Kellogg brings a motion to dismiss under Federal Rules of Civil Procedure 12(b)(1)and 12(b)(6). Kellogg argues that the CBA's mandatory arbitration provision divests this Court of subject matter jurisdiction under 12(b)(1). The Third Circuit, however, has "support[ed] the traditional practice of treating a motion to compel arbitration as a motion to dismiss for failure to state a claim upon which relief can be granted." Palcko v. Airborne Express, Inc., 372 F.3d 588, 597 (3d Cir. 2004); see also Nationwide Ins. Co. of Columbus, Ohio v. Patterson, 953 F.2d 44, 45 n.1 (3d Cir. 1991) ("Dismissal of a declaratory judgment action because the dispute is covered by an arbitration provision is generally effected under Rule 12(b)(6) covering dismissals for failure to state a claim upon which relief can be granted . . . ."). Therefore, I will review Kellogg's motion to dismiss under Rule 12(b)(6).
Under Rule 12(b)(6), a court must "accept all factual allegations in the complaint as true and view them in the light most favorable to the plaintiff." Buck v. Hampton Twp. Sch. Dist., 452 F.3d 256, 260 (3d Cir. 2006). This "assumption of truth" is "inapplicable to legal conclusions." Ashcroft v. Iqbal, 556 U.S. 662, 678 (2009).The complaint must allege facts sufficient to "raise a right to relief above the speculative level." Bell Atl. Corp. v. Twombly, 550 U.S. 544, 555 (2007). "Threadbare recitals of the elements of a cause of action, supported by mere conclusory statements, do not suffice." Iqbal, 556 U.S. at 678. Rather, "a complaint must contain sufficient factual matter, accepted as true, to state a claim to relief that is plausible on its face." Id. (internal quotation marks omitted). "A claim has facial plausibility when the plaintiff pleads factual content that allows the court to draw the reasonable inference that the defendant is liable for the misconduct alleged." Id.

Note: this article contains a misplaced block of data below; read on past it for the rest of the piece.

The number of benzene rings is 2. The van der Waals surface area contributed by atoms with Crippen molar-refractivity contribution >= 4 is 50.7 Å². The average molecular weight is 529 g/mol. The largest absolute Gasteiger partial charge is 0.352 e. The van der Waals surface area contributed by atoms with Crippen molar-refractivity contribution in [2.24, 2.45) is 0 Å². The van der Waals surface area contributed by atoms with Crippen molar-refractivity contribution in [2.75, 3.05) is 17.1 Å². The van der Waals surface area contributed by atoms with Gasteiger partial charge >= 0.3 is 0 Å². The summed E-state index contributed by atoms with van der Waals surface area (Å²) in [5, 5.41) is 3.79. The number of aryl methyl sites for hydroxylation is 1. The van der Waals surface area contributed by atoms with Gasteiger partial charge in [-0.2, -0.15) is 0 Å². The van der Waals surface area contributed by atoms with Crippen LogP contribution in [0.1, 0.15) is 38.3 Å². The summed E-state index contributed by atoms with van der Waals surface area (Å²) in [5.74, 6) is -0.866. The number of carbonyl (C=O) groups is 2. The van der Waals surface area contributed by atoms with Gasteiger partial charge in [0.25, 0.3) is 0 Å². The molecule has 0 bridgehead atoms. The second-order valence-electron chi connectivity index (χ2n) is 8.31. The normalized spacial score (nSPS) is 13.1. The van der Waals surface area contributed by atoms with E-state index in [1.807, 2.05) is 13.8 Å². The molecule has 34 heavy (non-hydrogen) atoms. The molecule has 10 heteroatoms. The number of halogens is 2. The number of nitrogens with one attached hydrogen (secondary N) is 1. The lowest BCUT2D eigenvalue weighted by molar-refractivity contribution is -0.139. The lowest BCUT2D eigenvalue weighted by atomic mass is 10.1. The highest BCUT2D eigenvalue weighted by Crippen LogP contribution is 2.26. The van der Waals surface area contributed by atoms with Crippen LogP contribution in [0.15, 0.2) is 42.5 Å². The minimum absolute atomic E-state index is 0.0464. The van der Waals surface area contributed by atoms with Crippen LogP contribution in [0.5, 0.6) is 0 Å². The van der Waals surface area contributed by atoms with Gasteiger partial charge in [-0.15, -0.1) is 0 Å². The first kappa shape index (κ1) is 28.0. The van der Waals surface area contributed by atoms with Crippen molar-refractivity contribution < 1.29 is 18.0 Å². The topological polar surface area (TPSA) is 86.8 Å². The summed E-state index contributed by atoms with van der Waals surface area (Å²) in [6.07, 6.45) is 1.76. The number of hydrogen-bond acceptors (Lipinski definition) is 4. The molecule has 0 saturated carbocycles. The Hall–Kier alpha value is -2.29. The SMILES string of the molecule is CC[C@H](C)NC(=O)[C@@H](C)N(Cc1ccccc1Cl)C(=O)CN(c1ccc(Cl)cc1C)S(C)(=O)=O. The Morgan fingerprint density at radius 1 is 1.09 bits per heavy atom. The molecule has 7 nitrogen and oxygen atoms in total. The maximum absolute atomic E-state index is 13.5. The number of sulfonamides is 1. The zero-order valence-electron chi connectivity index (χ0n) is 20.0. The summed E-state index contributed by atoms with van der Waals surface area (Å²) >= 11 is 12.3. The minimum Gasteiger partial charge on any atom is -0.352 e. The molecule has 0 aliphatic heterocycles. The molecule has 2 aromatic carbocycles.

"As a general matter, a district court ruling on a motion to dismiss may not consider matters extraneous to the pleadings. However, an exception to the general rule is that a document integral to or explicitly relied upon in the complaint may be considered . . . ." In re Burlington Coat Factory Sec. Litig., 114 F.3d 1410, 1426 (3d Cir. 1997) (emphasis omitted) (citations omitted) (internal quotation marks omitted). Thus, a court may "consider matters of public record, orders, exhibits attached to the complaint and items appearing in the record of the case." Oshiver v. Levin, Fishbein, Sedran & Berman, 38 F.3d 1380, 1384 n.2 (3d Cir. 1994). Further, "a court may consider an undisputedly authentic document that a defendant attaches as an exhibit to a motion to dismiss if the plaintiff's claims are based on the document."*fn6 Pension Benefit Guar. Corp. v. White Consol. Indus., Inc., 998 F.2d 1192, 1196 (3d Cir. 1993).
Harrell brings claims under 42 U.S.C. § 1981, alleging racial discrimination, retaliation, and a hostile work environment. Kellogg moves to dismiss the claims for three reasons: (1) Harrell's claims are directly governed by the CBA, which requires him to arbitrate all grievances; (2) Harrell's claims require interpretation of the CBA; therefore they must go to arbitration; and ...